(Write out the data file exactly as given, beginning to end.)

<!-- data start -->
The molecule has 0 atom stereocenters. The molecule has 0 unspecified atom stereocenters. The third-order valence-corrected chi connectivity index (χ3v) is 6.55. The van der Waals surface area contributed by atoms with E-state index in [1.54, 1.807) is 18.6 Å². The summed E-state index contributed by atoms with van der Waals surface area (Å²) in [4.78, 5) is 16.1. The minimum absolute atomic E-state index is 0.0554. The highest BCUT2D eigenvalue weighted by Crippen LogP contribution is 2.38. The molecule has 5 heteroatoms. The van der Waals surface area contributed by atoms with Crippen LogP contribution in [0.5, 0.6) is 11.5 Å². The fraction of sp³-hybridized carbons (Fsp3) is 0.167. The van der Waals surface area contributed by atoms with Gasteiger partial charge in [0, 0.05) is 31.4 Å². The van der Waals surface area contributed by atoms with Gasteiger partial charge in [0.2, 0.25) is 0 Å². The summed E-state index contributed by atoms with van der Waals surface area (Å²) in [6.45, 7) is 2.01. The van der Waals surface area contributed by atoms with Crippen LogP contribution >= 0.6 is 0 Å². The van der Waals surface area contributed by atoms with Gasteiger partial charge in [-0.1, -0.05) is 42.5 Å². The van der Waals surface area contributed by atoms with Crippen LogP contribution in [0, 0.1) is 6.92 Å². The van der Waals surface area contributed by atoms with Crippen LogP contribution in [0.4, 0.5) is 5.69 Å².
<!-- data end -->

The molecule has 0 atom stereocenters. The molecule has 0 unspecified atom stereocenters. The third-order valence-corrected chi connectivity index (χ3v) is 6.55. The van der Waals surface area contributed by atoms with E-state index in [1.54, 1.807) is 18.6 Å². The summed E-state index contributed by atoms with van der Waals surface area (Å²) in [4.78, 5) is 16.1. The minimum absolute atomic E-state index is 0.0554. The highest BCUT2D eigenvalue weighted by Crippen LogP contribution is 2.38. The molecule has 5 heteroatoms. The van der Waals surface area contributed by atoms with Crippen LogP contribution in [0.5, 0.6) is 11.5 Å². The fraction of sp³-hybridized carbons (Fsp3) is 0.167. The van der Waals surface area contributed by atoms with Gasteiger partial charge in [0, 0.05) is 31.4 Å². The van der Waals surface area contributed by atoms with Gasteiger partial charge in [0.2, 0.25) is 0 Å². The summed E-state index contributed by atoms with van der Waals surface area (Å²) in [6.45, 7) is 2.01. The van der Waals surface area contributed by atoms with Crippen LogP contribution >= 0.6 is 0 Å². The van der Waals surface area contributed by atoms with Gasteiger partial charge in [-0.1, -0.05) is 42.5 Å². The van der Waals surface area contributed by atoms with Crippen LogP contribution in [0, 0.1) is 6.92 Å². The van der Waals surface area contributed by atoms with Crippen LogP contribution in [0.4, 0.5) is 5.69 Å².